This may be an odd complaint, that the computer runs too FAST. But, I'm puzzled and wonder what is going on.

It's late 2012 MBP 13" retina (Norwegian keyboard, not that that should matter). My son-in-law noticed that the machine runs a bit warm (80 C all the time) and the battery life is not that good.

I installed the Intel Power Gadget and found that the machine is running all the time(!) at 2.9 Ghz, independent of load or programs running.

Activity monitor shows no significant load on the machine; in fact, I quit everything else (except Intel Power Gadget), and the only load worth mention is from IPG and AM, about 3%.

I've reset the SMC, replaced the battery (not trivial, but it needed a new one), and also refreshed the thermal paste.

I'm very puzzled. Doesn't a core i5 of 2012 vintage support speed step? The machine is running macOS 10.14.5.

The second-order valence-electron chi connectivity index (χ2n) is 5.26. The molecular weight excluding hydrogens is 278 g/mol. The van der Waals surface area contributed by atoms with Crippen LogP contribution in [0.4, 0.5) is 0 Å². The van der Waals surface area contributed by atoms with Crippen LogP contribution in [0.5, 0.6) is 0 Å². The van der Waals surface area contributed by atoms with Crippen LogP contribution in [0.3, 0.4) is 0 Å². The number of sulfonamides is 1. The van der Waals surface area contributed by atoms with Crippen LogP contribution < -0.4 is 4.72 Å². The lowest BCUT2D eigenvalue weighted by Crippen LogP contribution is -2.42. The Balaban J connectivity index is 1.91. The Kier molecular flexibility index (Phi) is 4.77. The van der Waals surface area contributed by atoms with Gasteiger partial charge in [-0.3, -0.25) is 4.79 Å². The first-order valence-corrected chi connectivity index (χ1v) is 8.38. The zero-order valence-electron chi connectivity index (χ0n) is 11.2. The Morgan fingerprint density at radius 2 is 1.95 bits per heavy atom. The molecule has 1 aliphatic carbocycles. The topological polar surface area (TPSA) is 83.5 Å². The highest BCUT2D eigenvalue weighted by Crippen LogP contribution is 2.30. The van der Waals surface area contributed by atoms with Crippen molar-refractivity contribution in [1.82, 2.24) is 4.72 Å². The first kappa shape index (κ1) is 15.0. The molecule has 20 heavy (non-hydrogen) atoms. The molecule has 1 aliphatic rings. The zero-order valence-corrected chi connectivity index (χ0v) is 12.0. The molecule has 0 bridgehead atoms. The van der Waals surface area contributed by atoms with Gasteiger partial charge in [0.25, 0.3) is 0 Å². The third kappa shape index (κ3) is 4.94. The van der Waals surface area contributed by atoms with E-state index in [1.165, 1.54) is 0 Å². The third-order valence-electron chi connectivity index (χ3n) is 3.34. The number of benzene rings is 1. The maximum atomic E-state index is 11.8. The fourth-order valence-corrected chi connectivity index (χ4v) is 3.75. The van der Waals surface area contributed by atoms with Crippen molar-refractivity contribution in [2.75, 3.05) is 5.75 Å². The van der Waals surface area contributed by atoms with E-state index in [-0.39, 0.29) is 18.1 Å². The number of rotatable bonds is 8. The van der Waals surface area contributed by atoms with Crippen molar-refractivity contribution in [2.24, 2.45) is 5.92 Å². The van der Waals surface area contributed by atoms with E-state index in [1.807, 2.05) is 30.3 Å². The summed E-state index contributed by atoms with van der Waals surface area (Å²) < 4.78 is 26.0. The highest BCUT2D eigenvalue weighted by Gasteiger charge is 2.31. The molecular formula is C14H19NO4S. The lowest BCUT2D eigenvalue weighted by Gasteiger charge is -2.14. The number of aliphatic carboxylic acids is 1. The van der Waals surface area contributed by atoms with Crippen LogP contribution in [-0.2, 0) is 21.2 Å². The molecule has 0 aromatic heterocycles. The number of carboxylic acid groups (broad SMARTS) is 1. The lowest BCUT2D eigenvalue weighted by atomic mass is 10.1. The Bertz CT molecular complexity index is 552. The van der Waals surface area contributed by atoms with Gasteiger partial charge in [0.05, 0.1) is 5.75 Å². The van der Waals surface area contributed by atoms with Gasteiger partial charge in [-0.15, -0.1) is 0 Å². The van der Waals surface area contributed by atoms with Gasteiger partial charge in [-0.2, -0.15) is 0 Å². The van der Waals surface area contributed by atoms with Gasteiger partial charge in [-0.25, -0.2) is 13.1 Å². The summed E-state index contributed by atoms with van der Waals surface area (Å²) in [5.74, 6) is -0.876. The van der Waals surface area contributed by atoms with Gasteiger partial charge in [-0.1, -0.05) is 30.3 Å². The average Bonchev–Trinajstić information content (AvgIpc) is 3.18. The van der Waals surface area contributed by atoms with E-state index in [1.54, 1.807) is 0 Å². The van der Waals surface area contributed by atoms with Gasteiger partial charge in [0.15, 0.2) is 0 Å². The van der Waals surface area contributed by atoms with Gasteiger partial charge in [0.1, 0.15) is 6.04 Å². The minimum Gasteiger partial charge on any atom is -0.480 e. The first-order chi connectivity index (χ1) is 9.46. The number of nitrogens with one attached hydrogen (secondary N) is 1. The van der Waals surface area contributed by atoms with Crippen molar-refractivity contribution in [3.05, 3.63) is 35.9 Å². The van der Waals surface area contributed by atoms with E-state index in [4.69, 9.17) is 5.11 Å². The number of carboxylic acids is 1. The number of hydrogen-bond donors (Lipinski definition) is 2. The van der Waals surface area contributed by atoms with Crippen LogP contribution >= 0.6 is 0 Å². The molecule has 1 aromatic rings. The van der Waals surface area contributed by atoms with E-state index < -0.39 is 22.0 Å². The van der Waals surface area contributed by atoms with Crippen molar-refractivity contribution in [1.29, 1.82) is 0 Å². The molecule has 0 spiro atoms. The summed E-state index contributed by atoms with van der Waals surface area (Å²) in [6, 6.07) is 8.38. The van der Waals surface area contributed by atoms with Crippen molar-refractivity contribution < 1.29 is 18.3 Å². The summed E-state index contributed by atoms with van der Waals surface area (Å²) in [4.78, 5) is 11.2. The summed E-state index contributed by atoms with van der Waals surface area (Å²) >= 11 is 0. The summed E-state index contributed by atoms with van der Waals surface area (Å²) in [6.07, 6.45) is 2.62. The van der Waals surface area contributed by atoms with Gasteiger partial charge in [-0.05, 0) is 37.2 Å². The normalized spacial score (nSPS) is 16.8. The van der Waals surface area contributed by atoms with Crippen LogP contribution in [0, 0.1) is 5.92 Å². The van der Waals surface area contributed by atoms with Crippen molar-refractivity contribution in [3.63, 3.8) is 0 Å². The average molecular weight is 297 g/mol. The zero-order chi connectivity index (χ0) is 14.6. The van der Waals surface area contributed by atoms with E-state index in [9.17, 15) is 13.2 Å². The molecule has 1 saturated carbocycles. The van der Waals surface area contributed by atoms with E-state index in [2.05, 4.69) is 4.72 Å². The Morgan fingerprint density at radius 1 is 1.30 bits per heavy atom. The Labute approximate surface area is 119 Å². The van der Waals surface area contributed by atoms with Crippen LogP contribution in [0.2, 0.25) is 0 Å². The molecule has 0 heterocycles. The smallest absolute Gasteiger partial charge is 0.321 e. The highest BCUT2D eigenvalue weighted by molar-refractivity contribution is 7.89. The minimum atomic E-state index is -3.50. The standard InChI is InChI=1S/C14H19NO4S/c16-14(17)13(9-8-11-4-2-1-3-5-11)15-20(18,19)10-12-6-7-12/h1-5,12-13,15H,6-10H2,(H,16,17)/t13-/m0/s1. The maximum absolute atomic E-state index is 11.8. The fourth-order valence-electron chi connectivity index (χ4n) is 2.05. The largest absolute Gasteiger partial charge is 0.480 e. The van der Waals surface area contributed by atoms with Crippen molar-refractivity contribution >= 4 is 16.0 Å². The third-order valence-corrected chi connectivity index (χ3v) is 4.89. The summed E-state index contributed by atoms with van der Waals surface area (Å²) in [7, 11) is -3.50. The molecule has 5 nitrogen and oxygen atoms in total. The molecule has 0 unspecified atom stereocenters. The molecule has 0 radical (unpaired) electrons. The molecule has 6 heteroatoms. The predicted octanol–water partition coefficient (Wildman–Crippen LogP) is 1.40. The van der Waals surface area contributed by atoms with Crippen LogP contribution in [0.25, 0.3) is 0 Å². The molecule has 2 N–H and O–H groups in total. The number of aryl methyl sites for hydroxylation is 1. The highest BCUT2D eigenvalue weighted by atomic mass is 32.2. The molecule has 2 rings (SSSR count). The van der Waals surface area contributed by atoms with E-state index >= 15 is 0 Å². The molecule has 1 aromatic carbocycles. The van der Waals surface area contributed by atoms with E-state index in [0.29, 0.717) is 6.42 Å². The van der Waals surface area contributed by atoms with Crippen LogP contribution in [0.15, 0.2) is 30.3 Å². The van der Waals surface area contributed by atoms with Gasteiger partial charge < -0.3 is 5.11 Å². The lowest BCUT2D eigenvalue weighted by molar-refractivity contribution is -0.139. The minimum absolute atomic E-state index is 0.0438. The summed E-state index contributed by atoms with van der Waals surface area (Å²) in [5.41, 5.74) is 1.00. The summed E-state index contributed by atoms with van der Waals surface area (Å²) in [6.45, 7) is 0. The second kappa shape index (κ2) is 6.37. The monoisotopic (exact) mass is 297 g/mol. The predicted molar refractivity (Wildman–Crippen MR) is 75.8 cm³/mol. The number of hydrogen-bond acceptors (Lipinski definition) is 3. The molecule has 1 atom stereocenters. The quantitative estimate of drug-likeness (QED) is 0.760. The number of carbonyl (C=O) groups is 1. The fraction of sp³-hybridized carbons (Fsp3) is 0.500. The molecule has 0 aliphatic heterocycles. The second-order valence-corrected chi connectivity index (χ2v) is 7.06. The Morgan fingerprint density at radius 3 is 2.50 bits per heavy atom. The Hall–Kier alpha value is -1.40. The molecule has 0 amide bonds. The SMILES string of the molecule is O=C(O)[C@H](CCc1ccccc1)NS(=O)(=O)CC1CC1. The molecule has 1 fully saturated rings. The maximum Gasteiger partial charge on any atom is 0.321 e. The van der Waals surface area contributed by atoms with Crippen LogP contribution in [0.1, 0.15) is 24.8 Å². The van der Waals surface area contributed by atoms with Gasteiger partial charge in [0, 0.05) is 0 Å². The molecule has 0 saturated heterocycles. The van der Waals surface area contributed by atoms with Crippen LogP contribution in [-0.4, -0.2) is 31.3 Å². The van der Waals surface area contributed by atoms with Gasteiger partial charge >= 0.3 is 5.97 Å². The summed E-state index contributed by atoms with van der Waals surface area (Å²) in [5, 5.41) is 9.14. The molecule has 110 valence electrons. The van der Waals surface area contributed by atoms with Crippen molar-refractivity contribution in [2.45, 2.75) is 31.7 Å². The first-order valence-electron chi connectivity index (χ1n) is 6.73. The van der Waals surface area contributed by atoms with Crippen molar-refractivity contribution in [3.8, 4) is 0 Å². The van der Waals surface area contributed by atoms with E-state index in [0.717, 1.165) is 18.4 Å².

1 Answer 1


The Late-2012 13" MacBook Pro Retina comes in two variants - one is a 2.5 Ghz i5 CPU, and the other is a 2.9 Ghz i7 CPU.

If you have the 2.9 Ghz i7 variant, then this is why your machine is running at 2.9 Ghz.

The 2.5 Ghz i5 CPU supports TurboBoost which allows the CPU to boost its frequency from 2.5 Ghz up to a maximum of 3.1 Ghz. In simple terms, the boost is effective only when one of the two cores are busy, but the other is not. This occurs for example when you're really only running one, single-threaded application program.

  • It's definitely the 2.5 Ghz i5, not the i7. So, there are two puzzles: 1. Why is a 2.5 Ghz cpu running at 2.9 Ghz all the time? And, I repeat, it is definitely NOT the 2.9 Ghz i7. 2. Why doesn't the speed cycle up and down with load? It runs 2.9 Ghz ALL the time.
    – Chuckb84
    Sep 15, 2019 at 21:38
  • Please include screenshot from "About this Mac" as well as a screenshot from the Intel Power Gadget.
    – jksoegaard
    Sep 15, 2019 at 21:53
  • I will, but it may take a day or so...the computer is in transit back to Norway from the US...
    – Chuckb84
    Sep 15, 2019 at 22:18

You must log in to answer this question.

Not the answer you're looking for? Browse other questions tagged .